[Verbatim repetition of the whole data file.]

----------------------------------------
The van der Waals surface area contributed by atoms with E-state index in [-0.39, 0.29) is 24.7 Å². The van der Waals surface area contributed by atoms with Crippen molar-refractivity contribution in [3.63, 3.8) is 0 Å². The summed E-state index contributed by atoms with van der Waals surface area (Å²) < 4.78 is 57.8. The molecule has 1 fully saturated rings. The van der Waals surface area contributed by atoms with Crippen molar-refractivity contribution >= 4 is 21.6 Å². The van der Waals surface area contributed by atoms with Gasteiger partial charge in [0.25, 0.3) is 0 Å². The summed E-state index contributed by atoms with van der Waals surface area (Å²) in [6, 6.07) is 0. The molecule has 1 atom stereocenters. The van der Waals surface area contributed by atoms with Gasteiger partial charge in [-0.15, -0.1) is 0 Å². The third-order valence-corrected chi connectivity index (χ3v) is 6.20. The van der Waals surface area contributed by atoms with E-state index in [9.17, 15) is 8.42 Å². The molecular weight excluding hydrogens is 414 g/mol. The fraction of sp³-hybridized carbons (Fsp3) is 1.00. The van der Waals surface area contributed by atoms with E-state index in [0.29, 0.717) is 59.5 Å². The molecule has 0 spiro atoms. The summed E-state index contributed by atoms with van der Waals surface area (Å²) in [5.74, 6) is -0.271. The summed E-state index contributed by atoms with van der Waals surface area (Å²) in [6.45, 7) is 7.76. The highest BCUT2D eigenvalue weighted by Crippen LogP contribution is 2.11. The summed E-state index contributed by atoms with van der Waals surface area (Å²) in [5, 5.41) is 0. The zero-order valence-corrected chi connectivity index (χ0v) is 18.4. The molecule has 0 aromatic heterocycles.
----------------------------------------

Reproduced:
The van der Waals surface area contributed by atoms with E-state index in [-0.39, 0.29) is 24.7 Å². The van der Waals surface area contributed by atoms with Crippen molar-refractivity contribution in [3.63, 3.8) is 0 Å². The summed E-state index contributed by atoms with van der Waals surface area (Å²) < 4.78 is 57.8. The molecule has 1 fully saturated rings. The van der Waals surface area contributed by atoms with Crippen molar-refractivity contribution >= 4 is 21.6 Å². The van der Waals surface area contributed by atoms with Gasteiger partial charge in [0.25, 0.3) is 0 Å². The summed E-state index contributed by atoms with van der Waals surface area (Å²) in [6, 6.07) is 0. The molecule has 1 atom stereocenters. The van der Waals surface area contributed by atoms with Gasteiger partial charge in [-0.15, -0.1) is 0 Å². The third-order valence-corrected chi connectivity index (χ3v) is 6.20. The van der Waals surface area contributed by atoms with E-state index in [9.17, 15) is 8.42 Å². The molecular weight excluding hydrogens is 414 g/mol. The fraction of sp³-hybridized carbons (Fsp3) is 1.00. The van der Waals surface area contributed by atoms with E-state index in [0.29, 0.717) is 59.5 Å². The molecule has 0 spiro atoms. The summed E-state index contributed by atoms with van der Waals surface area (Å²) in [5.74, 6) is -0.271. The summed E-state index contributed by atoms with van der Waals surface area (Å²) in [6.45, 7) is 7.76. The highest BCUT2D eigenvalue weighted by Crippen LogP contribution is 2.11. The summed E-state index contributed by atoms with van der Waals surface area (Å²) in [5, 5.41) is 0. The zero-order valence-corrected chi connectivity index (χ0v) is 18.4. The molecule has 0 aromatic heterocycles.